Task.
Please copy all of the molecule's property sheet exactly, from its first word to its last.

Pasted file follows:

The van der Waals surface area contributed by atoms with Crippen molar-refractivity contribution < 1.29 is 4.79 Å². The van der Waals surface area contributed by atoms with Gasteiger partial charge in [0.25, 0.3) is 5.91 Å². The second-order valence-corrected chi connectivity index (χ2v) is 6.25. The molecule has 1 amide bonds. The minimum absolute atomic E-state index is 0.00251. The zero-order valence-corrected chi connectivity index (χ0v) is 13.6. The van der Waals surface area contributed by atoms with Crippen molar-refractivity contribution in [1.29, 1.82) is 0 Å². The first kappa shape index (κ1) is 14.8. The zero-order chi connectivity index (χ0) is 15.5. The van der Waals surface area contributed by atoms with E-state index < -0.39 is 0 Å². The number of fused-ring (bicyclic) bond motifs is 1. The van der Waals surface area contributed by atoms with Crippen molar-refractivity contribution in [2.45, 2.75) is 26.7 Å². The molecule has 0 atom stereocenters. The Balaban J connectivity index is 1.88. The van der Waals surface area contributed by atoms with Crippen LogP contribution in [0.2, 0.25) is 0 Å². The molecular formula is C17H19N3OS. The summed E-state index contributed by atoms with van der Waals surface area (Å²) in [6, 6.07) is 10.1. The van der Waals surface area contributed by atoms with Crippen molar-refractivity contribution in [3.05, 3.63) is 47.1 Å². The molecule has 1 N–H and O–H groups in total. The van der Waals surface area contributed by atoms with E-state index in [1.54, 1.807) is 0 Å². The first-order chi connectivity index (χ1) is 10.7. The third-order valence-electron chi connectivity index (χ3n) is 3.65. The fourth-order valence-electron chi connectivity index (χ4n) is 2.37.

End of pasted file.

The van der Waals surface area contributed by atoms with Crippen molar-refractivity contribution < 1.29 is 4.79 Å². The van der Waals surface area contributed by atoms with Gasteiger partial charge in [0.25, 0.3) is 5.91 Å². The second-order valence-corrected chi connectivity index (χ2v) is 6.25. The molecule has 1 amide bonds. The minimum absolute atomic E-state index is 0.00251. The zero-order valence-corrected chi connectivity index (χ0v) is 13.6. The van der Waals surface area contributed by atoms with Crippen molar-refractivity contribution in [1.29, 1.82) is 0 Å². The first kappa shape index (κ1) is 14.8. The zero-order chi connectivity index (χ0) is 15.5. The van der Waals surface area contributed by atoms with E-state index < -0.39 is 0 Å². The number of fused-ring (bicyclic) bond motifs is 1. The van der Waals surface area contributed by atoms with Crippen molar-refractivity contribution in [2.45, 2.75) is 26.7 Å². The molecule has 0 atom stereocenters. The Balaban J connectivity index is 1.88. The van der Waals surface area contributed by atoms with Crippen LogP contribution in [0.2, 0.25) is 0 Å². The molecular formula is C17H19N3OS. The summed E-state index contributed by atoms with van der Waals surface area (Å²) in [6, 6.07) is 10.1. The van der Waals surface area contributed by atoms with Crippen molar-refractivity contribution in [3.05, 3.63) is 47.1 Å². The molecule has 1 N–H and O–H groups in total. The van der Waals surface area contributed by atoms with E-state index in [1.54, 1.807) is 0 Å². The first-order chi connectivity index (χ1) is 10.7. The third-order valence-electron chi connectivity index (χ3n) is 3.65. The fourth-order valence-electron chi connectivity index (χ4n) is 2.37.